Grey and Gray Morality: Roger Ebert's problem with the film. Essentially, the movie never really decides whose side we're supposed to be on. You can't fault the brothers, who are flat broke with sympathetic backstories, for wanting to get back on their feet. Nor can you blame the mouse for defending its home and its life. At the film's close however, it manages to subvert this by giving both sides a Happily Ever After. This trope is also true of the majority of the Tom and Jerry shorts which this movie borrows heavily from, so perhaps it was done on purpose.
Hand or Object Underwear: The outcome of the above-mentioned string factory episode. Ironically, the balls of thread Lars uses to cover his crotch appear to actually be his clothes in their unraveled form. Heh, heh, balls.
There are hints throughout the film that not only is the mouse very old and more than just a trickster, but that it also has some sort of connection with Rudolf Smuntz, most obviously that it knows how to make the Smuntz's incredibly unique signature sandwich. These hints are never elaborated on.
Supposedly a mouse was said to be able to receive a dead person's soul. Makes the connection here rather interesting.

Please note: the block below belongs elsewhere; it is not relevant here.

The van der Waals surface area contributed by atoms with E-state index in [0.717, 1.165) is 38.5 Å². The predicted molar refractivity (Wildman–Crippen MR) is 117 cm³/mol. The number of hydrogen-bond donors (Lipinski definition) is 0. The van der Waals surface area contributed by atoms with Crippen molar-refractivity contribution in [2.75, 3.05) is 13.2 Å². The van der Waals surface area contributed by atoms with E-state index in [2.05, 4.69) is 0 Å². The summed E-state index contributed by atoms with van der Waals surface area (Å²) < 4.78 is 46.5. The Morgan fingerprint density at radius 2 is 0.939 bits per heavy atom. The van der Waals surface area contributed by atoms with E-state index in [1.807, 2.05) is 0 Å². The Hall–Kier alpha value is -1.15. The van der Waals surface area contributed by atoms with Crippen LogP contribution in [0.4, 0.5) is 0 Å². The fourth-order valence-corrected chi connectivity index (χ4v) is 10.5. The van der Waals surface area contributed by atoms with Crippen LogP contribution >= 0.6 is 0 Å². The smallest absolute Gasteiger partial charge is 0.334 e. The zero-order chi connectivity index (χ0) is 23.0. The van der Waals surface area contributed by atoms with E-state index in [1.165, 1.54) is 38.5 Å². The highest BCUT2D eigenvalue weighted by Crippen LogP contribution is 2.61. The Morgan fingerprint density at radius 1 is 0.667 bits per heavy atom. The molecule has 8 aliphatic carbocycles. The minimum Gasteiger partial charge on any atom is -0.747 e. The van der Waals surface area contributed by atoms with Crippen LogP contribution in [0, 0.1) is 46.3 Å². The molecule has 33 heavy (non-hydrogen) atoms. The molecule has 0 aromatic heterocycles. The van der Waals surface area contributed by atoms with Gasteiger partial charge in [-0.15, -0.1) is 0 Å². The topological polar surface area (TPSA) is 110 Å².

Additionally, the fact the movie seemingly takes place in the 1940s allows for some interesting parody and social commentary on the period, if one pays close attention to the subtext.
It Can Think: A rare non-malicious example (depending on your perspective) in the mouse's case. This goes into Up to Eleven levels when Ernie accepts that they're not dealing with an ordinary mouse.
Jerkass Has a Point: Ernie does not think highly of his father Rudolf or the family string business at all, and has no problem making this clear. It's understandable though considering that Rudolf supposedly didn't give a damn about Ernie's cooking and expected him to run the business with Lars after he passed away, even though Ernie had his own business to run. That, and the Smuntz's string factory is outdated and barely makes any money until the end of the film.
Karmic Trickster: When left to his own devices, the mouse doesn't really bother the brothers beyond stealing their food, and most of the mishaps in the film are the brothers' own faults. As they start trying harder, though, the mouse starts getting mean in retaliation. At one point it turns on the gas and hands one of the unwitting brothers a match.